Dependency Management with Browserify

If you’ve been a long time reader of this blog you’ll know that I’m a fan of RequireJS, and have written about it before. This past weekend I was doing a JS workshop and someone mentioned Browserify to me as a potential alternative. I’d not used it, so thought it was a good excuse to learn more and write up my experience.

Browserify aims to bring Node’s require("module") syntax to the browser. Node’s syntax itself is taken from the CommonJS Spec, so in essence Browserify enables you to use your CommonJS style modules in the browser. It even allows you to require Node modules in the browser, although we won’t look at that today. If you’re comfortable requiring and defining modules in Node, Browserify should be easy to pick up. If not, don’t worry, I’ll explain how.

Defining a module is easy. Here I’ve created a file called foo.js, which exports just one method:

module.exports = function(x) {

The module.exports here will be picked up by Browserify, and tells it that when we require this file, to return this function.

Now let’s write a file that uses our new module. I’ve called this main.js:

var foo = require("./foo");

The first line loads in the file foo.js, with the ./ at the beginning indicating it’s in the same directory as main.js. Note that we can leave off the .js extension. That will return us the function we defined earlier, which we can then call by passing it an argument.

Right now, if we were to include main.js in our HTML, this wouldn’t work. This is the downside of Browserify. To use it, we have to first generate a JS file using the Browserify command line tool, which you can install with npm:

npm install -g browserify

Now run this command:

browserify main.js > compiled.js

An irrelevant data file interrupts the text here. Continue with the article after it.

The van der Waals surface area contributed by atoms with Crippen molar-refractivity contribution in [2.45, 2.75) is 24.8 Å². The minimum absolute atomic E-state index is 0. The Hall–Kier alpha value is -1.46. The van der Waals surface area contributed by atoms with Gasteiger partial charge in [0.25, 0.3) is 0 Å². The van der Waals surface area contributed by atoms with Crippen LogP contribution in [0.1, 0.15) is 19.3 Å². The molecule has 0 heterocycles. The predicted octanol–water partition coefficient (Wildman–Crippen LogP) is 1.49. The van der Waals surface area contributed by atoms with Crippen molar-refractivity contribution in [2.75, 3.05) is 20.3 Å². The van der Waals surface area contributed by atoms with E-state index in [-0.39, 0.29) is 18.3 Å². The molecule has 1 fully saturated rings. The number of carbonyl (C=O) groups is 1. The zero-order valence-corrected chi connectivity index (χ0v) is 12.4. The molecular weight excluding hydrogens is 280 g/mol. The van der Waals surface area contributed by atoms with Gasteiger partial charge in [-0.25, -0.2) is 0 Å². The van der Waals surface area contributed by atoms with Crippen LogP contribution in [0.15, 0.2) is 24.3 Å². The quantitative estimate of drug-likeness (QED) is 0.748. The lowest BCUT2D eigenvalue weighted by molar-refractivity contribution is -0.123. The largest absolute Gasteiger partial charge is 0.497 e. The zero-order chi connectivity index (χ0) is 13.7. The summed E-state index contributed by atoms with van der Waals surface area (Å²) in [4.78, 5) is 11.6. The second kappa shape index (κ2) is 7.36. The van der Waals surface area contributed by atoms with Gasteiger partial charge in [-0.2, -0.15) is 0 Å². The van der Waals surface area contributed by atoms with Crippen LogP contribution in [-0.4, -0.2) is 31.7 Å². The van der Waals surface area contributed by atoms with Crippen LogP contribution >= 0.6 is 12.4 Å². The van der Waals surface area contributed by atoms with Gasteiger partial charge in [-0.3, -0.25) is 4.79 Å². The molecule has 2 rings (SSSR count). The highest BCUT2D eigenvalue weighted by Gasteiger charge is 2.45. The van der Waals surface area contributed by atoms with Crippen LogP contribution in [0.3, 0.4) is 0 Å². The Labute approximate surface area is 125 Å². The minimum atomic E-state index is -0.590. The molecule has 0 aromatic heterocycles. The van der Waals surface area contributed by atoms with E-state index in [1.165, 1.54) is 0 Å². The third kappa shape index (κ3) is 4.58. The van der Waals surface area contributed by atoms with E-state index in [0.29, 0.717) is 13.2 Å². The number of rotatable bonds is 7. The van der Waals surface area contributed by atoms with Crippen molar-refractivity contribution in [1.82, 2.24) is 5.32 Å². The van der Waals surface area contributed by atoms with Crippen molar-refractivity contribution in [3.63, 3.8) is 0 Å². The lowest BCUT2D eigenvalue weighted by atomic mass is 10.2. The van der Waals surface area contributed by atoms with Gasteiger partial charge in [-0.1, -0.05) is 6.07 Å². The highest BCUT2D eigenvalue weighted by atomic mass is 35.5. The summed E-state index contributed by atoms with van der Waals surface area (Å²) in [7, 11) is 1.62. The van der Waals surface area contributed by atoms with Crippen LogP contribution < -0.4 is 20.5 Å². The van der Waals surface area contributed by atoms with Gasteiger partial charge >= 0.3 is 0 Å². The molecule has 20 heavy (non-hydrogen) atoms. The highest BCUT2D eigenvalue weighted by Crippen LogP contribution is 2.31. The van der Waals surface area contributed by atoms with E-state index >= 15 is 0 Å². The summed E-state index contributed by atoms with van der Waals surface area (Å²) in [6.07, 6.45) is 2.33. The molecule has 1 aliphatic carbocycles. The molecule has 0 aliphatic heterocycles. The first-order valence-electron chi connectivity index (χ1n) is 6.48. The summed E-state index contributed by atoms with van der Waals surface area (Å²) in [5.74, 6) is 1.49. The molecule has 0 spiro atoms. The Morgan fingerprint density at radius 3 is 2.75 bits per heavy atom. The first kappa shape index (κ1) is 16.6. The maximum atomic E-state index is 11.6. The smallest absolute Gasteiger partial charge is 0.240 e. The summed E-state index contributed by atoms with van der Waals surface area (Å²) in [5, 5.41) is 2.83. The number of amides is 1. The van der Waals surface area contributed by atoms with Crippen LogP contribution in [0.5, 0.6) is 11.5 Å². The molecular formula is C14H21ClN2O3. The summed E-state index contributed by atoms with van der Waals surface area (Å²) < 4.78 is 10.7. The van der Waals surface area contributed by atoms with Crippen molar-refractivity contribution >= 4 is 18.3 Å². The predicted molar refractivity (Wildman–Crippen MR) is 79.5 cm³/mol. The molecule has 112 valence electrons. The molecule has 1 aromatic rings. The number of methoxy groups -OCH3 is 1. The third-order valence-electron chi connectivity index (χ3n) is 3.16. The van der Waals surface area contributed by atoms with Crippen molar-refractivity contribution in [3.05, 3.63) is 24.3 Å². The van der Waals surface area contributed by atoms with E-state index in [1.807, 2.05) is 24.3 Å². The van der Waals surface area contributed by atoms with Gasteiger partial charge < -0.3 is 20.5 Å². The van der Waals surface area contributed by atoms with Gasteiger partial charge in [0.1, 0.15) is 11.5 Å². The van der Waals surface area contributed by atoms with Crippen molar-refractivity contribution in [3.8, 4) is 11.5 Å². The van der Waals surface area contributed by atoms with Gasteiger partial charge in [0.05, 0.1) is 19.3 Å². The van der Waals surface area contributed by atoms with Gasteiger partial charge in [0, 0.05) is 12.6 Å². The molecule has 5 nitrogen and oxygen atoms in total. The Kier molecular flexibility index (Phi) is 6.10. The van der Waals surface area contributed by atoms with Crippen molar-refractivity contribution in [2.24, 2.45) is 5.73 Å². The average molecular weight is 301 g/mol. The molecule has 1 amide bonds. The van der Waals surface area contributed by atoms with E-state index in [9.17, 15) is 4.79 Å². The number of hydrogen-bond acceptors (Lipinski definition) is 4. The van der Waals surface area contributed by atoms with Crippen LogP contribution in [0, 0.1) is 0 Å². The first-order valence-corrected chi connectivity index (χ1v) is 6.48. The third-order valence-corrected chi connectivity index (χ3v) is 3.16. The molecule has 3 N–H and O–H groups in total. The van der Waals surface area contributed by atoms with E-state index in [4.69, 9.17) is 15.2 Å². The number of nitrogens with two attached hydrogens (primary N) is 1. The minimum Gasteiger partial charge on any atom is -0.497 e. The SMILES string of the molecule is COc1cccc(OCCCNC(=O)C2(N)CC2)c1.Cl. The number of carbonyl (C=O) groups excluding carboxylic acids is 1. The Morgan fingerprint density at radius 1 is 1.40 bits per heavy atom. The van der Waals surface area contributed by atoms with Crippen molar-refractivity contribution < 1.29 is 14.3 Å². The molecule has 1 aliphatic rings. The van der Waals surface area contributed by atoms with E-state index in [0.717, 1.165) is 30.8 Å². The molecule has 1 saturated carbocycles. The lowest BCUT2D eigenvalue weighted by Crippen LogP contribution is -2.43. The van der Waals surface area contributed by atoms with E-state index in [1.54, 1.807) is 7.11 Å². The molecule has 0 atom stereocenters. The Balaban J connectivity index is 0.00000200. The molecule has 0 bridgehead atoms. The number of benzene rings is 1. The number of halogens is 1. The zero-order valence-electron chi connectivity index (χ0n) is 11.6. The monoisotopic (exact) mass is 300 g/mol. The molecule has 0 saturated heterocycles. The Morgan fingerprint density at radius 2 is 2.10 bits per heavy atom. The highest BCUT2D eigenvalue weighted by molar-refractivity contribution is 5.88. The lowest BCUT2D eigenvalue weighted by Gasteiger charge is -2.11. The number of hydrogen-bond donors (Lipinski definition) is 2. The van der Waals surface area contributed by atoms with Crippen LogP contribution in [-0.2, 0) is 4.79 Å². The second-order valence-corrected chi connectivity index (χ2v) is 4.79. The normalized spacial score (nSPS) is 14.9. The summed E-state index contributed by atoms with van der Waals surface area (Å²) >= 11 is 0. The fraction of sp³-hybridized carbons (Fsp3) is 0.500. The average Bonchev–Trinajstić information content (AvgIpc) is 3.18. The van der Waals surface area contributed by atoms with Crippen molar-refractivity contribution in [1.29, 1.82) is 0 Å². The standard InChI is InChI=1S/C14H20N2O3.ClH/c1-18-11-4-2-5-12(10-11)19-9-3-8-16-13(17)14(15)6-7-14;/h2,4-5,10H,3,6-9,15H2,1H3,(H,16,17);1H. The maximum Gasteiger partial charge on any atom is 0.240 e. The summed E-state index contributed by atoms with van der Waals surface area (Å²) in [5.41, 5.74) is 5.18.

This instructs Browserify to start at main.js, and bundle up all our files and dependencies. Browserify will see that main.js requires foo.js, and pull that in for us. What we get is one JS file, compiled.js, which has everything we need. You can then add that into your HTML:

<script src="compiled.js"></script>

Load it up in your browser, and you will see “Hey” logged to the screen.

Browserify’s command line tool is clever, and is able to deal with just about anything you can throw about it. The README goes through this in detail.

The benefit over RequireJS, at least for me, is that you don’t need to worry about callbacks, or anything similar. In RequireJS, you have to do :

require(["foo"], function(foo) {
    // foo is loaded

But in Browserify we can just put require calls, and they are made synchronously.

The disadvantage is that you have to run Browsify after every single change. There are ways to automate this, of course, but it’s still something you’ll have to set up - there are plenty of things like this Grunt plugin that can help with the automation.

I advise you to have a look at Browserify - I admit that I didn’t expect to like it or find it worthwhile, but having played with it a bit, I think I’ll be using it in the future.